Samantha Black:
Yeah, I mean, you’re going to have to tell us a little bit more about that. Like what happened? How did you get from a living room to the office that you’re at today?

Brian Fiske:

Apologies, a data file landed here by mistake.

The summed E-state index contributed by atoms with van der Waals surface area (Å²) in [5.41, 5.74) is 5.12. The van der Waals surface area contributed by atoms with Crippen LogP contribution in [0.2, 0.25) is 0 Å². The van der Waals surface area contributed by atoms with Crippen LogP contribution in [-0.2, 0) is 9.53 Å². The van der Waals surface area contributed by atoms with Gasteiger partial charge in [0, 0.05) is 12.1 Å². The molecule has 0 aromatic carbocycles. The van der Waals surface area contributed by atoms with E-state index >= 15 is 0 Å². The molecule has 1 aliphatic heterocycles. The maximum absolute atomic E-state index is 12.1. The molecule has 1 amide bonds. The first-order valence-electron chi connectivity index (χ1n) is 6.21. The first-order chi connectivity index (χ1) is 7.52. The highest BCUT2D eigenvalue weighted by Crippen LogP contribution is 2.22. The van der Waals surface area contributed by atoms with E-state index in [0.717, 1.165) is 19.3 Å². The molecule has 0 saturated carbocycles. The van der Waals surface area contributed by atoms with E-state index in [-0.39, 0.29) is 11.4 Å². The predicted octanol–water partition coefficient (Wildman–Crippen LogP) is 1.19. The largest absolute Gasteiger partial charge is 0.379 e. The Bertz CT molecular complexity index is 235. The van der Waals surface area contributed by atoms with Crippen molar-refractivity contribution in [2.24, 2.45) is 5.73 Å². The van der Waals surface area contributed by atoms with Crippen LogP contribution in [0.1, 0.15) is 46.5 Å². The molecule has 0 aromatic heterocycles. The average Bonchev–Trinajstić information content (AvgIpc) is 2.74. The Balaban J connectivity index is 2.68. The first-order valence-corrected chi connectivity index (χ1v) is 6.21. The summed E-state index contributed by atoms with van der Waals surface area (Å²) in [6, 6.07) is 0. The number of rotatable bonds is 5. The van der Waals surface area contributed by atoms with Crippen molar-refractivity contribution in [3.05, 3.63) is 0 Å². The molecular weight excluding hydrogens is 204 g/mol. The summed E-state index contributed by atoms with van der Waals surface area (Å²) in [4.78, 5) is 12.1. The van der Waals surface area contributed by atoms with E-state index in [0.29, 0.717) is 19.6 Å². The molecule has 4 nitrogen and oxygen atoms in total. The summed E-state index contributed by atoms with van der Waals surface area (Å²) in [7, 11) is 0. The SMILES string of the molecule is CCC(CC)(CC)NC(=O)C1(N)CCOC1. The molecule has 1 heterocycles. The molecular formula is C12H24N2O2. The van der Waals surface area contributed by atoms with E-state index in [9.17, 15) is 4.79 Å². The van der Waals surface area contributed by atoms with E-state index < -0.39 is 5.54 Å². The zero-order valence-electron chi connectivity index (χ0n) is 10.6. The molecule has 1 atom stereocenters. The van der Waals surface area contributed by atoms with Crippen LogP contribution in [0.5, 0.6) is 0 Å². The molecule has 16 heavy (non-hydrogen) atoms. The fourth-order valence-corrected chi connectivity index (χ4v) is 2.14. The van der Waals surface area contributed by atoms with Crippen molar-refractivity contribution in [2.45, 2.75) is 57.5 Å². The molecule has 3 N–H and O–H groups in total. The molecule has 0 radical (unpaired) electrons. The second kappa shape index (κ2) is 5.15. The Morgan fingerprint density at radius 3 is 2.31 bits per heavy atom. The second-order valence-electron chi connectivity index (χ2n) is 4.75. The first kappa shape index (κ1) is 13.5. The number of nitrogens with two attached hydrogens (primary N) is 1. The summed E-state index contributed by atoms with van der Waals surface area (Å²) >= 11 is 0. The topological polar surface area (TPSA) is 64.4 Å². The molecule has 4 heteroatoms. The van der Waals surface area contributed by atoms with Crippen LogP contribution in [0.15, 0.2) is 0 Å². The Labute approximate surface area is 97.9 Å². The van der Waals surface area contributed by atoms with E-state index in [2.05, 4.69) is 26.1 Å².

Sure, sure, many different steps, many different twists and turns. So when we started out, we started with literally nothing other than the idea that we should start a biotech company and that we might be good at that. We might know something about that based on experience at Flagship and sat down for a while, really with a blank slate as to what we should do. And I guess during that time period it started, it was the time in early 2017 when people were starting to figure out, Oh my God, there are like 150 and now something like 300 PD-1s in oncology, entering clinical trials, and PD-1 is the checkpoint receptor that we all know about. And so that became very interesting to us because we wanted to figure out like what’s going on here, because it seems like a phenomenal waste of human endeavor, right? Like, why would you decide to be the 11th PD-1 or even like the 300th PD-1, right? Why would you do that? Why are people interested in that? So I think there’s one reason that is not that interesting for a startup, which is that having to do with PD-1s being used in combination and it being very hard to run a trial where you don’t own one of the drugs. But the other reason that we thought that was going on was that fundamentally antibody technology is super powerful, but no one really knows what to do with it other than take an antibody and make it find a target, maybe that’s a drug. And so we started thinking about what we could do with antibody-based technology. At the same time, we realized that ADCs, antibody-drug conjugates, where you conjugate chemotherapy to an antibody and use that to deliver more chemotherapy to a tumor, make it more specific for the tumor. We started to look at ADCs and see that while the field had worked on the linker toxin side, right, how, what the chemotherapy is that you attach to the antibody and how you link it to the antibody, they’ve been focused on that for decades, they hadn’t really done much on the antibody side. And so putting two and two together, that’s how we came up with our focus today. As far as I know, we’re the only company focusing on antibodies for ADCs, and that’s our scientific focus. From a corporate perspective, it’s been incredibly rewarding, and to build our team. So you said at the beginning before we started recording here that you had Nimish Gera on last time, and Nimish was our first scientist and we consider him our scientific co-founder at Mythic, incredible experience in antibody engineering. And so building the team, raising money along the way, bringing on our great scientific advisory board, our board of directors, all of our major investors, then Rock Viking first round. And that led us to where we are today, which is we’re about 30 people here in Waltham and we’re funded out of a series B we raised last winter to go to clinical proof of concept for a lead drug.